In the spirit of Alvin Toffler’s acclaimed works peering into the future of the technological society, Communication Shock is a concise history of communication technologies and an exploration of the possible social and human impacts of nanotechnology on the ecology of human communication. As we become increasingly more networked with communication technologies, we must come to understand and confront the social impact of these changes. More importantly, we must wisely choose in embracing or rejecting these technologies and exploring how we might do both by striking an appropriate balance. Grounded in communication theory and praxis, Communication Shock brings some objectivity to the discussion of technology, maps its development, and encourages a rational conversation about its potential problems and promise. It challenges readers to reach their own conclusions – about the future, imagined and unimaginable, about the fundamental values in conflict, and how one might choose to embrace or contest them to maintain individual autonomy in the face of increasingly ubiquitous marketing and technological change. Present and emerging communications technologies hold the promise for a bold new future, but they also have their inherent risks and drawbacks. Communication shock is the human response, conscious or unconscious, wherein the individual chooses to resist the growing pervasiveness of technology in his or her life by seeking ways to reduce or redirect new technologies or to reject the addition of such technologies altogether. Here is a framework for understanding the potential of the evolving technologies, determining which are essential and which are distractions from the life that one believes to be meaningful, and making informed choices for the life one wishes to live.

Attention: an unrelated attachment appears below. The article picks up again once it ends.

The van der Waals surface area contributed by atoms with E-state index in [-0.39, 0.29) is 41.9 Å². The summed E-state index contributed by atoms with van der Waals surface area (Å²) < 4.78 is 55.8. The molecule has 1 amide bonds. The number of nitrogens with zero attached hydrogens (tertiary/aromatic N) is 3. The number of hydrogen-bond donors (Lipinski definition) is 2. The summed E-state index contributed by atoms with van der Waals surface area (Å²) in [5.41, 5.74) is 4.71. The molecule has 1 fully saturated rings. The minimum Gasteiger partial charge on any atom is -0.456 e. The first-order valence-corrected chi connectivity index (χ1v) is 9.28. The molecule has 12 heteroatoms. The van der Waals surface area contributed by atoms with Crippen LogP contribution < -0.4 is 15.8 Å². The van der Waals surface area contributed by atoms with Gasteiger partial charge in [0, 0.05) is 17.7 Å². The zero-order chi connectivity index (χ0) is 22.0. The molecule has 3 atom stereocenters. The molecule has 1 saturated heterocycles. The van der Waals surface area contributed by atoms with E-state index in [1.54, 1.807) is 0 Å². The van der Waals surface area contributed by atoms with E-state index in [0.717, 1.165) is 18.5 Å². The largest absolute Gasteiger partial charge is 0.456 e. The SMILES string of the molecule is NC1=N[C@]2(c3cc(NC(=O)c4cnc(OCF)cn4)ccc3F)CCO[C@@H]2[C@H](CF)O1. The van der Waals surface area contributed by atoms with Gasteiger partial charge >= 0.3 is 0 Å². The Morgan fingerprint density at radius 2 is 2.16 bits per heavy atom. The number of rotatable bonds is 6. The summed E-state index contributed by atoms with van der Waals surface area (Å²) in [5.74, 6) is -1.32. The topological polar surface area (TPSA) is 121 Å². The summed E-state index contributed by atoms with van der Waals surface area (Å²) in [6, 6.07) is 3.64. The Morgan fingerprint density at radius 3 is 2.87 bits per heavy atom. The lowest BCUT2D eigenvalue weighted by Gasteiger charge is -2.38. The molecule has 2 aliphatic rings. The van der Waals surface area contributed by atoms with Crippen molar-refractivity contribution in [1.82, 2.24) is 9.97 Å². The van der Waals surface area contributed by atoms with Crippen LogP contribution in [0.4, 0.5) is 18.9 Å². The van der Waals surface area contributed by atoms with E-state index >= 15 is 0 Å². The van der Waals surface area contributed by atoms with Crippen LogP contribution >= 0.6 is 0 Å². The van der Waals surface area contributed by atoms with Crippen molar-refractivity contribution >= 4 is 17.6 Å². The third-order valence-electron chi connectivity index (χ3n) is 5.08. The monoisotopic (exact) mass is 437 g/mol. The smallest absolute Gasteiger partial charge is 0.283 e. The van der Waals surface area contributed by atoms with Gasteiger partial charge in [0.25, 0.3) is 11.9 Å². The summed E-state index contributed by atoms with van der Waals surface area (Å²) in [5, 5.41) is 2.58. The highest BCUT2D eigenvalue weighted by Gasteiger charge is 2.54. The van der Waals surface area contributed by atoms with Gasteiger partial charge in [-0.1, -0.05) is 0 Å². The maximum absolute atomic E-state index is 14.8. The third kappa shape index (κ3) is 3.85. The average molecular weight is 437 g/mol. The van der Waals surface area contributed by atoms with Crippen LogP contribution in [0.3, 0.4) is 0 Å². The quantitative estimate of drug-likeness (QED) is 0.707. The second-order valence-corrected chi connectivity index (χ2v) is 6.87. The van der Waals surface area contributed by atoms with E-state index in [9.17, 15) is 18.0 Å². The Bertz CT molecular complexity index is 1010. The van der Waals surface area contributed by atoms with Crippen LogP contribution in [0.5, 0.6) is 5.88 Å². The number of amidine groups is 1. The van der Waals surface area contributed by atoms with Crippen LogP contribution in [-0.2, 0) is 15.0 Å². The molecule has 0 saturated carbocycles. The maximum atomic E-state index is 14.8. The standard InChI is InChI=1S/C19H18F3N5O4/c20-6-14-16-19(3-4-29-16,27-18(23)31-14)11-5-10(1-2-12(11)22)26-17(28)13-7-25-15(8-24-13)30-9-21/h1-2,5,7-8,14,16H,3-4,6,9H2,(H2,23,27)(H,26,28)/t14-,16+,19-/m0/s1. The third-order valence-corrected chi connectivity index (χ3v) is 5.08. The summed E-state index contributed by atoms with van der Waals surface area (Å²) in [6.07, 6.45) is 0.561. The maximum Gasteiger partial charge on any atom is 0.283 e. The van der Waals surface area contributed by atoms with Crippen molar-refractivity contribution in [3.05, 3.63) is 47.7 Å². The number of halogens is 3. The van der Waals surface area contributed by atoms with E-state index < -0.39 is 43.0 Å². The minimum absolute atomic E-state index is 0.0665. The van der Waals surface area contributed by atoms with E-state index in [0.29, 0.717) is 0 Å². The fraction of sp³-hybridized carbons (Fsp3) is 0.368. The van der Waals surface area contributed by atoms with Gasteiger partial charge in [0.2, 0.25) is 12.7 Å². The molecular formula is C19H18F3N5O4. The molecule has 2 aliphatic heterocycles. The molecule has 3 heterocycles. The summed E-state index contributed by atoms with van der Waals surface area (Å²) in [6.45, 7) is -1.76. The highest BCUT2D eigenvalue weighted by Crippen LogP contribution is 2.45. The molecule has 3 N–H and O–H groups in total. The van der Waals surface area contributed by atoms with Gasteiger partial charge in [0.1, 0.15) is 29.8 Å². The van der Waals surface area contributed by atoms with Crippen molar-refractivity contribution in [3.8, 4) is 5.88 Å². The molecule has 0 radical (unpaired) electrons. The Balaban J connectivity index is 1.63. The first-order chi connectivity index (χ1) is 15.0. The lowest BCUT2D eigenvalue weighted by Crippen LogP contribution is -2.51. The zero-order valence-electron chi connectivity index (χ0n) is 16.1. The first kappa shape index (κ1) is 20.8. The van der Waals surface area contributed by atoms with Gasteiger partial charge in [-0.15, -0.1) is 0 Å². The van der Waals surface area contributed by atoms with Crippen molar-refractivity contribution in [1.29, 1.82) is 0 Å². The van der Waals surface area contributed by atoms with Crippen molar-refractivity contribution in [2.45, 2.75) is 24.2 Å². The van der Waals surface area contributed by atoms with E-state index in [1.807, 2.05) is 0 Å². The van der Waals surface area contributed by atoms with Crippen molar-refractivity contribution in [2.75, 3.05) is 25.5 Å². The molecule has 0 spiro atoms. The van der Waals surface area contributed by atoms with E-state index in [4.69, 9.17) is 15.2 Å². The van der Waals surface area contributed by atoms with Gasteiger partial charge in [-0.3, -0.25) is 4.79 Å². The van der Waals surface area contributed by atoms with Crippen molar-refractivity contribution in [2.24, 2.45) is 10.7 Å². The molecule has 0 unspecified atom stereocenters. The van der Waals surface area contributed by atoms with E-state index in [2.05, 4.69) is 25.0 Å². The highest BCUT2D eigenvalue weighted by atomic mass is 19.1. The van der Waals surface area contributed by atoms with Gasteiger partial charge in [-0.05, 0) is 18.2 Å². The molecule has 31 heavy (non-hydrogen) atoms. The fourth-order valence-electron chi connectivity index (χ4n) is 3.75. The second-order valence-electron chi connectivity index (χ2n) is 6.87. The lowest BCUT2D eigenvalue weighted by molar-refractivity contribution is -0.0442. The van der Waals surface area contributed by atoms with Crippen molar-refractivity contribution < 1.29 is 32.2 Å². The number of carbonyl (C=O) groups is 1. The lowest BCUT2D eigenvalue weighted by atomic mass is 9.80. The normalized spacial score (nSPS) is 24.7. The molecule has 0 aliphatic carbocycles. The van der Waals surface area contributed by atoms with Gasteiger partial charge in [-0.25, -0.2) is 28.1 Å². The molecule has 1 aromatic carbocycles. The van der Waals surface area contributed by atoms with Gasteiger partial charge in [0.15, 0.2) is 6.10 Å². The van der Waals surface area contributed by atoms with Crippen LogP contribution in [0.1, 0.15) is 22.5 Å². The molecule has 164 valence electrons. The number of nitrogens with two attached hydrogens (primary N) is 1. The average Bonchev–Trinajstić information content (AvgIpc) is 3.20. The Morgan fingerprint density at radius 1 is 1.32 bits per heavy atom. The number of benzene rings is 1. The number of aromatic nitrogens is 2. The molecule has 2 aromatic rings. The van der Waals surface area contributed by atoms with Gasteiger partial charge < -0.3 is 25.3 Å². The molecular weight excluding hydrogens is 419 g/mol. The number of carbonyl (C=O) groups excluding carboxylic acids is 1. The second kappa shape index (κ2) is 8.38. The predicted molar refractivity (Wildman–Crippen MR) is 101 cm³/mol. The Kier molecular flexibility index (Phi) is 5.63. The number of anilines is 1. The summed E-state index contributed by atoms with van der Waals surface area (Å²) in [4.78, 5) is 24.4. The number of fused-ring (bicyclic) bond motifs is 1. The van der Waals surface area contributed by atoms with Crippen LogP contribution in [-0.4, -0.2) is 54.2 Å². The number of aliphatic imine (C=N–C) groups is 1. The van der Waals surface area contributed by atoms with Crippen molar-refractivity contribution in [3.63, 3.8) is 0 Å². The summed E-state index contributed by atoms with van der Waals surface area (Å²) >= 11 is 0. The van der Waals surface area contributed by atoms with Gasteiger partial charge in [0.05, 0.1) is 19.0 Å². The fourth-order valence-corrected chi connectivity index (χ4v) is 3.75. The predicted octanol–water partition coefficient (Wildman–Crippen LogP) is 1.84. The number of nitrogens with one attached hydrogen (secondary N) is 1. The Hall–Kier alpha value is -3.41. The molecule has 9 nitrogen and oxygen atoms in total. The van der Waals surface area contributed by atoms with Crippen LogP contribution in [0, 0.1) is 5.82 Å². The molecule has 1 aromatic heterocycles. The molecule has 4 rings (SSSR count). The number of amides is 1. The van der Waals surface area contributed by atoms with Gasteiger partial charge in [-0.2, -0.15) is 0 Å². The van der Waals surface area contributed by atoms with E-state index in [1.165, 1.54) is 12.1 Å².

|Publisher||Cambridge Scholars Publishing|